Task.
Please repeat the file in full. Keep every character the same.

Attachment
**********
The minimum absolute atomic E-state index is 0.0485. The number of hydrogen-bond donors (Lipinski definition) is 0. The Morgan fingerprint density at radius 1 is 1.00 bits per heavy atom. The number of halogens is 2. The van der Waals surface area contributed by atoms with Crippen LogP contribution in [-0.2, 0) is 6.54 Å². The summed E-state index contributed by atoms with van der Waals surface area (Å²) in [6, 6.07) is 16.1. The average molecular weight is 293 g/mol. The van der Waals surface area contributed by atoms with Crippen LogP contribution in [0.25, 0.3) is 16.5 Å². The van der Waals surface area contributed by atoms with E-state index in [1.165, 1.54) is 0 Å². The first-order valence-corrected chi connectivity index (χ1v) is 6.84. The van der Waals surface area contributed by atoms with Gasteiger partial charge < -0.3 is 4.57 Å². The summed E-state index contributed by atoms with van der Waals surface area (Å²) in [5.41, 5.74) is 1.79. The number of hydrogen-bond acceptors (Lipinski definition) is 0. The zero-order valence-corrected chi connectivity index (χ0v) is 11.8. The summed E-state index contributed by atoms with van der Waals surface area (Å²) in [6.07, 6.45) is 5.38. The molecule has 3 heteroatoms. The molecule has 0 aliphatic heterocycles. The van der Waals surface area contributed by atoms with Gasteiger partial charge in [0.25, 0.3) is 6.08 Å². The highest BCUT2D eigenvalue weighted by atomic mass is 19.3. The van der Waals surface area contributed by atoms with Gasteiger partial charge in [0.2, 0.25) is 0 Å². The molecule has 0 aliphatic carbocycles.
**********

The minimum absolute atomic E-state index is 0.0485. The number of hydrogen-bond donors (Lipinski definition) is 0. The Morgan fingerprint density at radius 1 is 1.00 bits per heavy atom. The number of halogens is 2. The van der Waals surface area contributed by atoms with Crippen LogP contribution in [-0.2, 0) is 6.54 Å². The summed E-state index contributed by atoms with van der Waals surface area (Å²) in [6, 6.07) is 16.1. The average molecular weight is 293 g/mol. The van der Waals surface area contributed by atoms with Crippen LogP contribution in [0.25, 0.3) is 16.5 Å². The van der Waals surface area contributed by atoms with E-state index in [1.165, 1.54) is 0 Å². The first-order valence-corrected chi connectivity index (χ1v) is 6.84. The van der Waals surface area contributed by atoms with Gasteiger partial charge < -0.3 is 4.57 Å². The summed E-state index contributed by atoms with van der Waals surface area (Å²) in [5.41, 5.74) is 1.79. The number of hydrogen-bond acceptors (Lipinski definition) is 0. The zero-order valence-corrected chi connectivity index (χ0v) is 11.8. The summed E-state index contributed by atoms with van der Waals surface area (Å²) in [6.07, 6.45) is 5.38. The molecule has 3 heteroatoms. The molecule has 0 aliphatic heterocycles. The van der Waals surface area contributed by atoms with Gasteiger partial charge in [0.25, 0.3) is 6.08 Å². The highest BCUT2D eigenvalue weighted by atomic mass is 19.3. The van der Waals surface area contributed by atoms with Gasteiger partial charge in [0.2, 0.25) is 0 Å². The molecule has 0 aliphatic carbocycles.